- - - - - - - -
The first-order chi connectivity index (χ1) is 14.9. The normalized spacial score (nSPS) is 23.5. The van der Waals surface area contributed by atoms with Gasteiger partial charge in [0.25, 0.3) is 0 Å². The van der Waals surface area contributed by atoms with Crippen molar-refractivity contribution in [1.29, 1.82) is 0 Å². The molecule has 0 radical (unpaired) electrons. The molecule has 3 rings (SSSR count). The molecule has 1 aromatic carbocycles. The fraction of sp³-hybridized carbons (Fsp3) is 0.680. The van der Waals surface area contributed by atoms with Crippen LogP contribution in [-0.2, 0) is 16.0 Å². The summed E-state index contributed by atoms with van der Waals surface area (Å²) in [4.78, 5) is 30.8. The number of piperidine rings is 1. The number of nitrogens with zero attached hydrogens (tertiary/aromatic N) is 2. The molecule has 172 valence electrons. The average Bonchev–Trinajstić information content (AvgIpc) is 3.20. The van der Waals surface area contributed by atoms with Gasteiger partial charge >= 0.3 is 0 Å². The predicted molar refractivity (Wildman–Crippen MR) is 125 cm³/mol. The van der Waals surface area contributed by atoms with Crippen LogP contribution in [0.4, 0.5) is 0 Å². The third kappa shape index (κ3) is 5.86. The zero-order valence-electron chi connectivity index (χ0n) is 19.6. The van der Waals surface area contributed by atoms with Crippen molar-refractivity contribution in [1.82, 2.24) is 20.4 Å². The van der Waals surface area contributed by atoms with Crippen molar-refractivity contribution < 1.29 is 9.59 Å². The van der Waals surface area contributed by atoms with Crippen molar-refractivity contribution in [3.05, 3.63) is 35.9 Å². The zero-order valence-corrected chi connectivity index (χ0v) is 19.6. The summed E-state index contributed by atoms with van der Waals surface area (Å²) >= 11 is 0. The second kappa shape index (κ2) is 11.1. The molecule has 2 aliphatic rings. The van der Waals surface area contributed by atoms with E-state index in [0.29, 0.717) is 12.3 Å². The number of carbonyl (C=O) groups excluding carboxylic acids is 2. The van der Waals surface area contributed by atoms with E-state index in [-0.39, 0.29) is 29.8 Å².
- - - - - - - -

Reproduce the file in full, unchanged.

The first-order chi connectivity index (χ1) is 14.9. The normalized spacial score (nSPS) is 23.5. The van der Waals surface area contributed by atoms with Gasteiger partial charge in [0.25, 0.3) is 0 Å². The van der Waals surface area contributed by atoms with Crippen molar-refractivity contribution in [1.29, 1.82) is 0 Å². The molecule has 0 radical (unpaired) electrons. The molecule has 3 rings (SSSR count). The molecule has 1 aromatic carbocycles. The fraction of sp³-hybridized carbons (Fsp3) is 0.680. The van der Waals surface area contributed by atoms with Crippen LogP contribution in [-0.2, 0) is 16.0 Å². The summed E-state index contributed by atoms with van der Waals surface area (Å²) in [4.78, 5) is 30.8. The number of piperidine rings is 1. The number of nitrogens with zero attached hydrogens (tertiary/aromatic N) is 2. The molecule has 172 valence electrons. The average Bonchev–Trinajstić information content (AvgIpc) is 3.20. The van der Waals surface area contributed by atoms with Gasteiger partial charge >= 0.3 is 0 Å². The predicted molar refractivity (Wildman–Crippen MR) is 125 cm³/mol. The van der Waals surface area contributed by atoms with Crippen LogP contribution in [0.4, 0.5) is 0 Å². The third kappa shape index (κ3) is 5.86. The zero-order valence-electron chi connectivity index (χ0n) is 19.6. The van der Waals surface area contributed by atoms with Crippen molar-refractivity contribution in [1.82, 2.24) is 20.4 Å². The van der Waals surface area contributed by atoms with Crippen molar-refractivity contribution < 1.29 is 9.59 Å². The van der Waals surface area contributed by atoms with Crippen molar-refractivity contribution in [3.05, 3.63) is 35.9 Å². The zero-order valence-corrected chi connectivity index (χ0v) is 19.6. The summed E-state index contributed by atoms with van der Waals surface area (Å²) >= 11 is 0. The second kappa shape index (κ2) is 11.1. The molecule has 2 aliphatic rings. The van der Waals surface area contributed by atoms with E-state index in [0.29, 0.717) is 12.3 Å². The number of carbonyl (C=O) groups excluding carboxylic acids is 2. The van der Waals surface area contributed by atoms with E-state index in [-0.39, 0.29) is 29.8 Å².